Wednesday, December 26, 2012

SEPHARDIC RABBIS: Refael Aharon ben Shimon (1847-1928)

 Rabbi Refael Aharon ben Shimon was born in Rabat, Morocco in 1847. In 1854 he came to Israel with his father, Rabbi David ben Shimon, who was also his main teacher. The family established themselves in Jerusalem.  Besides his Rabbinical studies, especially in the field of  Jewish law, Rabbi ben Shimon learned European languages. He was fluent in Italian, French and Spanish.   In 1890 he visited Morocco and once there, he searched writings that were unpublished and he recommended the establishment of a institution mekiṣe nirdamim to publish old books and manuscripts of Moroccan Rabbis which were not accessible to the general people.  On his way back from Morocco he was invited to visit the important Jewish community of Egypt. Once there, he was offered to serve as the Chief rabbi of Cairo, instead of the previous rabbi Yom-Tob Israel, who retired from the rabbinate.   He served the Egyptian jewish community from 1891 until 1921.  

Rabbi Ben Shimon had to face new challenges. The modern world brought about many innovations in technology and social values which needed to be reassessed from an Halakhic perspective.  In the introduction of his most famous book, umiṣur debash, he mentions a few subjects that he had analyzed in research-like responsas. Among them: the use of electricity and matches on Yom Tob. The use of chariots driven by gentiles for the sake of burying a death during Yom Tob. The assessment of the Cairo water supply system in order to be considered as mayim lo she-ubim (non-transported waters), and therefore be suitable for a Mikve. The status of the children of mixed marriages, converts, etc. And the status of a wedding which took place in a private ceremony.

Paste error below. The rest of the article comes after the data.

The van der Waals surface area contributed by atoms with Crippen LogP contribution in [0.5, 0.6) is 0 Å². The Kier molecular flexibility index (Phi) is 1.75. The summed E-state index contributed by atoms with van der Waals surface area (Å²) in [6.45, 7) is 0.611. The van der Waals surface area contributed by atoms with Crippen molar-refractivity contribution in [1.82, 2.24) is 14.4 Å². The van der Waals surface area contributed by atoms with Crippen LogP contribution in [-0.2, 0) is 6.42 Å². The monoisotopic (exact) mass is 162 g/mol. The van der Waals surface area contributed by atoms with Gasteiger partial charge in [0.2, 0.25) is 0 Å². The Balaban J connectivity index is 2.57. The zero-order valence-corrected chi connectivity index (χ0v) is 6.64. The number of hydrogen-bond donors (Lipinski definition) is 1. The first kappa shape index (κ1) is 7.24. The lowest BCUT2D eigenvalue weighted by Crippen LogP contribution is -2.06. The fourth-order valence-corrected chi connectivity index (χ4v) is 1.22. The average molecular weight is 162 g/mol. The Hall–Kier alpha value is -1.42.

Let me refer briefly to this last issue.  Rabbi ben Simon witnessed a new trend. Men coming from Europe would marry a Jewish girl in a private ceremony and then, after a few years of staying in Egypt, these gentlemen would come back to Europe abandoning their wives. These poor women would be considered now'agunot, i.e, not formally divorced from their husbands and therefore unable to marry again. Together with rabbi Elyahu Ḥazan from  Alexandria and Rabbi Mendel haCohen, the rabbi of the Ashkenazi community of Cairo (sic.) they forbade the celebration of secret marriage ceremonies, annulling those weddings retroactively (hafqa'at qiddushin) and thus, releasing these women from their status of 'aguna.

(To be continued...)